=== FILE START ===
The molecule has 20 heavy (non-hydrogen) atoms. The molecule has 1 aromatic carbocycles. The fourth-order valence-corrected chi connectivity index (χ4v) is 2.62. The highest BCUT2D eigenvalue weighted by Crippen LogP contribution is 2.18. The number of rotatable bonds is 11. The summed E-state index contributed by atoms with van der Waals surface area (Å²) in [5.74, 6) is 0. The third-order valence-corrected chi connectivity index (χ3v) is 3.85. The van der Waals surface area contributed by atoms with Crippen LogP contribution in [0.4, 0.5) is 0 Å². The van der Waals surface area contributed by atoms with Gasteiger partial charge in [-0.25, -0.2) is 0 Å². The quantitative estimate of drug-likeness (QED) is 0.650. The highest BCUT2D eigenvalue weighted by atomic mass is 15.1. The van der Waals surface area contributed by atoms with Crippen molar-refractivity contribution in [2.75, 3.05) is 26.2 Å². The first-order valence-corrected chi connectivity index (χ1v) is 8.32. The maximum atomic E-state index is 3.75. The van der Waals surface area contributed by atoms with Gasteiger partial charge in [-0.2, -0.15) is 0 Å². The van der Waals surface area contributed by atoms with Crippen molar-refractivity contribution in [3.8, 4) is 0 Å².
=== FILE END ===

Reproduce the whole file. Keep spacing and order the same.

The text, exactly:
The molecule has 20 heavy (non-hydrogen) atoms. The molecule has 1 aromatic carbocycles. The fourth-order valence-corrected chi connectivity index (χ4v) is 2.62. The highest BCUT2D eigenvalue weighted by Crippen LogP contribution is 2.18. The number of rotatable bonds is 11. The summed E-state index contributed by atoms with van der Waals surface area (Å²) in [5.74, 6) is 0. The third-order valence-corrected chi connectivity index (χ3v) is 3.85. The van der Waals surface area contributed by atoms with Crippen LogP contribution in [0.4, 0.5) is 0 Å². The van der Waals surface area contributed by atoms with Gasteiger partial charge in [-0.25, -0.2) is 0 Å². The quantitative estimate of drug-likeness (QED) is 0.650. The highest BCUT2D eigenvalue weighted by atomic mass is 15.1. The van der Waals surface area contributed by atoms with Crippen molar-refractivity contribution in [2.75, 3.05) is 26.2 Å². The first-order valence-corrected chi connectivity index (χ1v) is 8.32. The maximum atomic E-state index is 3.75. The van der Waals surface area contributed by atoms with Gasteiger partial charge in [-0.2, -0.15) is 0 Å². The van der Waals surface area contributed by atoms with Crippen molar-refractivity contribution in [3.8, 4) is 0 Å².